Genes involved in the anaerobic degradation of ethylbenzene in a denitrifying bacterium, strain EbN1
- 415 Downloads
Abstract. Genes involved in anaerobic degradation of the petroleum hydrocarbon ethylbenzene in the denitrifying Azoarcus-like strain EbN1 were identified on a 56-kb DNA contig obtained from shotgun sequencing. Ethylbenzene is first oxidized via ethylbenzene dehydrogenase to (S)-1-phenylethanol; this is converted by (S)-1-phenylethanol dehydrogenase to acetophenone. Further degradation probably involves acetophenone carboxylase forming benzoylacetate, a ligase forming benzoylacetyl-CoA, and a thiolase forming acetyl-CoA and benzoyl-CoA. Genes of this pathway were identified via N-terminal sequences of proteins isolated from strain EbN1 and by sequence similarities to proteins from other bacteria. Ethylbenzene dehydrogenase is encoded by three genes (ebdABC), in accordance with the heterotrimeric enzyme structure. Binding domains for a molybdenum cofactor (in subunit EbdA) and iron/sulfur-clusters (in subunits EbdA and EbdB) were identified. The previously observed periplasmic location of the enzyme was corroborated by the presence of a twin-arginine leader peptide characteristic of the Tat system for protein export. A fourth gene (ebdD) was identified, the product of which may act as an enzyme-specific chaperone in the maturation of the molybdenum-containing subunit. A distinct gene (ped) coding for (S)-1-phenylethanol dehydrogenase apparently forms an operon with the ebdABCD genes. The ped gene product with its characteristic NAD(P)-binding motif in the N-terminal domain belongs to the short-chain dehydrogenase/reductase (SDR) superfamily. A further operon apparently contains five genes (apc1–5) suggested to code for subunits of acetophenone carboxylase. Four of the five gene products are similar to subunits of acetone carboxylase from Xanthobacterautotrophicus. Upstream of the apc genes, a single gene (bal) was identified which possibly codes for a benzoylacetate CoA-ligase and which is co-transcribed with the apc genes. In addition, an apparent operon containing almost all genes required for β-oxidation of fatty acids was detected; one of the gene products may be involved in thiolytic cleavage of benzoylacetyl-CoA. The DNA fragment also included genes for regulatory systems; these were two sets of two-component systems, two LysR homologs, and a TetR homolog. Some of these proteins may be involved in ethylbenzene-dependent gene expression.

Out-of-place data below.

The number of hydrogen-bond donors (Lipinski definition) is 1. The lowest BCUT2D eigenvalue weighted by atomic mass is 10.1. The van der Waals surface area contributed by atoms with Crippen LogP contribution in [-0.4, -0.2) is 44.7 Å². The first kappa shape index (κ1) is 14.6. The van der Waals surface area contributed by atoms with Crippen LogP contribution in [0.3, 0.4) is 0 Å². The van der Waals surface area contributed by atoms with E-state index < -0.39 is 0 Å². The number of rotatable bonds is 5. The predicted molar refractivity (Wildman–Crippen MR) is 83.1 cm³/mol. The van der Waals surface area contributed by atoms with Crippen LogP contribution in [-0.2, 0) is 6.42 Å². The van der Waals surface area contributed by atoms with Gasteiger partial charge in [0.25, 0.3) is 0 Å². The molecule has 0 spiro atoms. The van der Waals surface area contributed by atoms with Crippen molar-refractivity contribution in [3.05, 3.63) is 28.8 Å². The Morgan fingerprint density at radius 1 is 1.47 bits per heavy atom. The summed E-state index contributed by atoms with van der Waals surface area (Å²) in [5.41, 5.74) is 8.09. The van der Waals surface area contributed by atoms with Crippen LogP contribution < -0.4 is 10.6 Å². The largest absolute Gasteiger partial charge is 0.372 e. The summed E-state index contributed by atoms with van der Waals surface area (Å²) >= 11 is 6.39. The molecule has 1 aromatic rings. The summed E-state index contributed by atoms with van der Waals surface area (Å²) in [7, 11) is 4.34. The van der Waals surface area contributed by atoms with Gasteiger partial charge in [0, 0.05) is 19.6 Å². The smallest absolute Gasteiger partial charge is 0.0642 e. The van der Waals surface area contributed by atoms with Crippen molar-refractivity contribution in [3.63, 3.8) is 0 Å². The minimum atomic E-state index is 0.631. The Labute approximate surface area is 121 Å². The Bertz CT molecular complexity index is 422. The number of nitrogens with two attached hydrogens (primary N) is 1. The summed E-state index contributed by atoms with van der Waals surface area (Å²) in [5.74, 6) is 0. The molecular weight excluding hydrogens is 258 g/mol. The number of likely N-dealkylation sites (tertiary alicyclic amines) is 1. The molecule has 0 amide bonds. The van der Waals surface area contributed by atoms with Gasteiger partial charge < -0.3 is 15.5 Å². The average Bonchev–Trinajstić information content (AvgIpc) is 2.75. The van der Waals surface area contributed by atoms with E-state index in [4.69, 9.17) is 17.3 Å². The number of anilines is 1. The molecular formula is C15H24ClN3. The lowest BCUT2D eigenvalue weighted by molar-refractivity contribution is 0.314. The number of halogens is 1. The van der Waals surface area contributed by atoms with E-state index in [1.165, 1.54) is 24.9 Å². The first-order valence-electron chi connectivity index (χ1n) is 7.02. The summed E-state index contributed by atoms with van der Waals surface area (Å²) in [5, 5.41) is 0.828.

Unable to display preview. Download preview PDF.